“It is possible to hate your sin and at the same time be compassionate toward your own weakness. Sometimes we act as though there are only two options: either we hate our sin and punish ourselves for it, or we give ourselves a break, which leads toward careless and escalating amounts of sin. There is another way. Like the apostle Paul, we can hate our sin and plan not to do it, yet understand our weakness and accept it, casting ourselves on the mercy of God. Paul is right when he exclaims, “Wretched man that I am!” (Rom. 7:24). We are all wretched sinners throughout our lifetimes. Paul does not chase this thought away with a better plan to read the Bible and pray more. He cries out, “Who will deliver me from this body of death? Thanks be to God through Christ Jesus our Lord!” (Rom. 7:24–25). He has already been delivered by the death of Christ, and he knows that he will be delivered comprehensively and forever in the life to come. Paul”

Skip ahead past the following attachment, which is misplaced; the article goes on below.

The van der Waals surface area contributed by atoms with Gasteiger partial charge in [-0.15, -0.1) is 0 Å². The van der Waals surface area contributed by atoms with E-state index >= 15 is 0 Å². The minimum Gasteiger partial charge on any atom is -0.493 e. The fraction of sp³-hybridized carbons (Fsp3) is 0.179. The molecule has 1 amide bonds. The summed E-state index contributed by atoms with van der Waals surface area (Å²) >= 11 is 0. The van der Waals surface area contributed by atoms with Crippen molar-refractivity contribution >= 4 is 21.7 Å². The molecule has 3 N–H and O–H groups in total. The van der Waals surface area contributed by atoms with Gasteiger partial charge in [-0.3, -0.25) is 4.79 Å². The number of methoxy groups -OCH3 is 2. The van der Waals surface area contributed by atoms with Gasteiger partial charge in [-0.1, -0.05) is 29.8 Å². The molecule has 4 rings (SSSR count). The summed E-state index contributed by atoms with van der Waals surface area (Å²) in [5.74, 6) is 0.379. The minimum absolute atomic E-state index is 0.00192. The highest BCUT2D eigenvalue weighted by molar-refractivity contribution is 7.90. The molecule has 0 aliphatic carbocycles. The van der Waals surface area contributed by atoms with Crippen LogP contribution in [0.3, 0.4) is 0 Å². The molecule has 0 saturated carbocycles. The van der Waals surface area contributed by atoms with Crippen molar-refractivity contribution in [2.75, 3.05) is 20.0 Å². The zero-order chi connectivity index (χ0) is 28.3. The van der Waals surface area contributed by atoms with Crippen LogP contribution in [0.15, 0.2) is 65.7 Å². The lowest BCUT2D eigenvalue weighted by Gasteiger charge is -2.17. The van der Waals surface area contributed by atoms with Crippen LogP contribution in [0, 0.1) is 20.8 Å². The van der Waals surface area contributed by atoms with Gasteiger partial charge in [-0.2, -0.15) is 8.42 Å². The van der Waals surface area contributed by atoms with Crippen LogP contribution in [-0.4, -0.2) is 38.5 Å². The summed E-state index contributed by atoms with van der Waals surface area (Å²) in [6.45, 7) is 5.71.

Barbara R. Duguid, Extravagant Grace: God's Glory Displayed in Our Weakness
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Extravagant Grace: God's Glory Displayed in Our Weakness Extravagant Grace: God's Glory Displayed in Our Weakness by Barbara R. Duguid
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